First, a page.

Thomas Craig: The episodes this year have been the usual mix of serious and slightly absurd which I think is the charm of the show, because it’s a bit of something for everyone.

What were your thoughts when you learned “Secrets and Lies” would focus most of its storyline on Inspector Brackenreid? You must have been excited.
TC: I was pleased to learn more about Brackenreid’s previous life even though him being confronted with a daughter he was unaware of was something I wasn’t quite expecting.

I was shocked when Thomas said, “I think our daughter is still alive.” What was your reaction to Peter Mitchell when you read that?
TC: I think Peter always tries to throw a bit of a curveball at the audience, so I’m never really shocked at anything he comes up with.

We’ve gotten hints at Thomas’ backstory over the years, but this one was a surprise. A daughter with another woman. Did Peter Mitchell ever give you an indication before this season that this was part of the Brackenreid history?
TC: I was never told anything about this storyline pre-shoot, but I don’t really want to know too far in advance—I like to be as surprised as anybody else.

It’s not often that we see Thomas really open his heart up. As an actor, this script must have made you happy. You’re getting to explore and show another side to this man, a side viewers have only gotten the odd glimpse of.
TC: It’s always good as an actor to explore different emotions and be put into situations that are not the norm for your character.

Leslie Hope has directed several episodes of Murdoch Mysteries over the years. What does she bring to the table as a director?
TC: My favourite directors, whether it is in TV or theatre, are always actors who direct, so for that reason I love working with Leslie. Plus, she brings so much energy and enthusiasm to the set.

It’s interesting to me how Brackenreid has softened his world views over the seasons. He’s become more accepting of many lifestyles.
TC: Brackenreid has had to evolve and become slightly more tolerant and accepting—working with Murdoch over 11 years would rub off on anybody.

Your scenes with Raven as Sarah were wonderfully touching and emotional. What was it like working with her?
TC: Raven was wonderful to work with—I felt I’d known her a long time, she was so easy and laid back. It was a really lovely week we spent together in St. Marys.

By the end of the episode, Margaret had asked Thomas to leave. Can this rift be mended before the end of Season 12?
TC: You’ll have to watch and see how things play out over the second half of the season, but it is certainly a difficult situation the Brackenreid family has found themselves in.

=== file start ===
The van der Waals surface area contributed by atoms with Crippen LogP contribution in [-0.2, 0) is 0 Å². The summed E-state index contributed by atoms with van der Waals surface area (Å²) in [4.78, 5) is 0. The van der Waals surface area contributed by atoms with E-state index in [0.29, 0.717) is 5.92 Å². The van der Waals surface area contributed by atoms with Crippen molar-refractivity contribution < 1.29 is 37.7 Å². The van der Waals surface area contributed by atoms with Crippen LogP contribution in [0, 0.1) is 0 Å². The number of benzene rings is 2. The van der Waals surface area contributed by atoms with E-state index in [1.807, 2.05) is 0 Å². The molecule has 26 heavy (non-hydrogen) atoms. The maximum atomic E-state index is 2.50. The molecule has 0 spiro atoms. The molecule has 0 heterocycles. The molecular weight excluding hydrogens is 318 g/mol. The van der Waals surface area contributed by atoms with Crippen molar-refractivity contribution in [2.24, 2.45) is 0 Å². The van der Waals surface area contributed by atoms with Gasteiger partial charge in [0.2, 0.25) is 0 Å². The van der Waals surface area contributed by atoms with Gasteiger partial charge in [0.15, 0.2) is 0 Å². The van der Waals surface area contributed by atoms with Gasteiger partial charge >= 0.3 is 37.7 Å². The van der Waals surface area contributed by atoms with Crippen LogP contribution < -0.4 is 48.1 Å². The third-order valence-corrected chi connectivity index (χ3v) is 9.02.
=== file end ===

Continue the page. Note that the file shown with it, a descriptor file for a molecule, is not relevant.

Murdoch Mysteries returns Monday, Jan. 7, at 8 p.m. on CBC.

Image courtesy of CBC.


Preview: Murdoch Mysteries spotlights Brackenreid in “Secrets and Lies”

After a week off to celebrate Canadian literature with the Scotiabank Giller Prize, Murdoch Mysteries returns with “Secrets and Lies,” a very Inspector Brackenreid-centric instalment.

Here’s what the CBC has released with regard to an official synopsis:

When Brackenreid leaves Toronto to help an old friend find a missing woman, he learns he’s a lot closer to the case than he thought.

And here are more tidbits I gleaned after watching a screener for the episode, written by Peter Mitchell and directed by Leslie Hope.

What is Thomas up to?
The episode starts in disarray. Thomas Brackenreid is looking for someone, but it’s not clear who they are and what their relationship to him is. Not only that, it’s not even obvious where the good Inspector is. It’s all pretty unsettling. And then, well, what he says just past the four-minute mark will cause your jaw to drop.

John and Margaret put in an appearance
With Brackenreid at the centre of “Secrets and Lies,” it makes sense that his son and wife would be part of the storyline. It’s always nice to see Charles Vandervaart and Arwen Humphreys on-screen. Look for Raven Dauda, Shailene Garnett and Masa Lizdek in guest roles.

Meanwhile, at Station House No. 4 …
… Murdoch and Crabtree become more concerned as the hours tick by and the Inspector remains unaccounted for.

Murdoch Mysteries airs Mondays at 8 p.m. on CBC.

Images courtesy of CBC.


Murdoch Mysteries: Production designer Bob Sher reveals the on-location magic behind the show

Bob Sher and his team do amazing work on Murdoch Mysteries. And, if they do it really well, you don’t even notice it. That’s because Sher, the show’s production designer, is tasked with creating wonderful sets like William and Julia’s Frank Lloyd Wright-designed home and lesser-known items like hiding road paint and parking meters when the show is filming on location.

Sher, who has worked on projects like Dino Dan, Schitt’s Creek and Traders, gave me behind-the-scenes scoop on how he does it and how—thanks to Benjamin Moore—Murdoch Mysteries fans can paint their home to look just like William and Julia’s.

What does the title of production designer mean on Murdoch Mysteries?